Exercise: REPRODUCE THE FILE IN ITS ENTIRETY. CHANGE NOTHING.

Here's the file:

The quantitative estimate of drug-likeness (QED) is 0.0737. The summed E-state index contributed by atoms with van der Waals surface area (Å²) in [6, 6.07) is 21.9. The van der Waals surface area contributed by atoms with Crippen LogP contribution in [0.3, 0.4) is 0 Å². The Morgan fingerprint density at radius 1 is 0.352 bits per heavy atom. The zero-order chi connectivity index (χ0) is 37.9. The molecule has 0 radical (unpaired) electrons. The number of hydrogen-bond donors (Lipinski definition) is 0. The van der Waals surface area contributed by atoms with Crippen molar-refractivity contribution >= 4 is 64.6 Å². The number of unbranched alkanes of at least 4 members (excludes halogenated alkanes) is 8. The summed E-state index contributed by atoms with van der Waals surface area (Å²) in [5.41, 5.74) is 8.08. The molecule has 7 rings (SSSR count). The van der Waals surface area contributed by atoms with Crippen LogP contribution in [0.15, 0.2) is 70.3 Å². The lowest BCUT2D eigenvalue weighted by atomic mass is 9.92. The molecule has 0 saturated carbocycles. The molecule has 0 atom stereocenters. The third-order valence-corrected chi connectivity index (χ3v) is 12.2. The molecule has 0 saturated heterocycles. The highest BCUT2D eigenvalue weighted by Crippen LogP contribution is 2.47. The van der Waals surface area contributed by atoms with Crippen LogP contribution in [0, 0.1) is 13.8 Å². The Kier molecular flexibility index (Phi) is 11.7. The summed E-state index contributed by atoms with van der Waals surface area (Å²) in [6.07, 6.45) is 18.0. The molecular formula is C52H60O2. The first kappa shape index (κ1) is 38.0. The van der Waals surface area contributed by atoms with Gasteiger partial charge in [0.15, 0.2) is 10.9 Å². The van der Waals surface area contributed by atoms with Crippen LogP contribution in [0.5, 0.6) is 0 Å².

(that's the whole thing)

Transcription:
The quantitative estimate of drug-likeness (QED) is 0.0737. The summed E-state index contributed by atoms with van der Waals surface area (Å²) in [6, 6.07) is 21.9. The van der Waals surface area contributed by atoms with Crippen LogP contribution in [0.3, 0.4) is 0 Å². The Morgan fingerprint density at radius 1 is 0.352 bits per heavy atom. The zero-order chi connectivity index (χ0) is 37.9. The molecule has 0 radical (unpaired) electrons. The number of hydrogen-bond donors (Lipinski definition) is 0. The van der Waals surface area contributed by atoms with Crippen molar-refractivity contribution >= 4 is 64.6 Å². The number of unbranched alkanes of at least 4 members (excludes halogenated alkanes) is 8. The summed E-state index contributed by atoms with van der Waals surface area (Å²) in [5.41, 5.74) is 8.08. The molecule has 7 rings (SSSR count). The van der Waals surface area contributed by atoms with Crippen LogP contribution in [0.15, 0.2) is 70.3 Å². The lowest BCUT2D eigenvalue weighted by atomic mass is 9.92. The molecule has 0 saturated carbocycles. The molecule has 0 atom stereocenters. The third-order valence-corrected chi connectivity index (χ3v) is 12.2. The molecule has 0 saturated heterocycles. The highest BCUT2D eigenvalue weighted by Crippen LogP contribution is 2.47. The van der Waals surface area contributed by atoms with Crippen LogP contribution in [0, 0.1) is 13.8 Å². The Kier molecular flexibility index (Phi) is 11.7. The summed E-state index contributed by atoms with van der Waals surface area (Å²) in [6.07, 6.45) is 18.0. The molecular formula is C52H60O2. The first kappa shape index (κ1) is 38.0. The van der Waals surface area contributed by atoms with Gasteiger partial charge in [0.15, 0.2) is 10.9 Å². The van der Waals surface area contributed by atoms with Crippen LogP contribution in [0.5, 0.6) is 0 Å².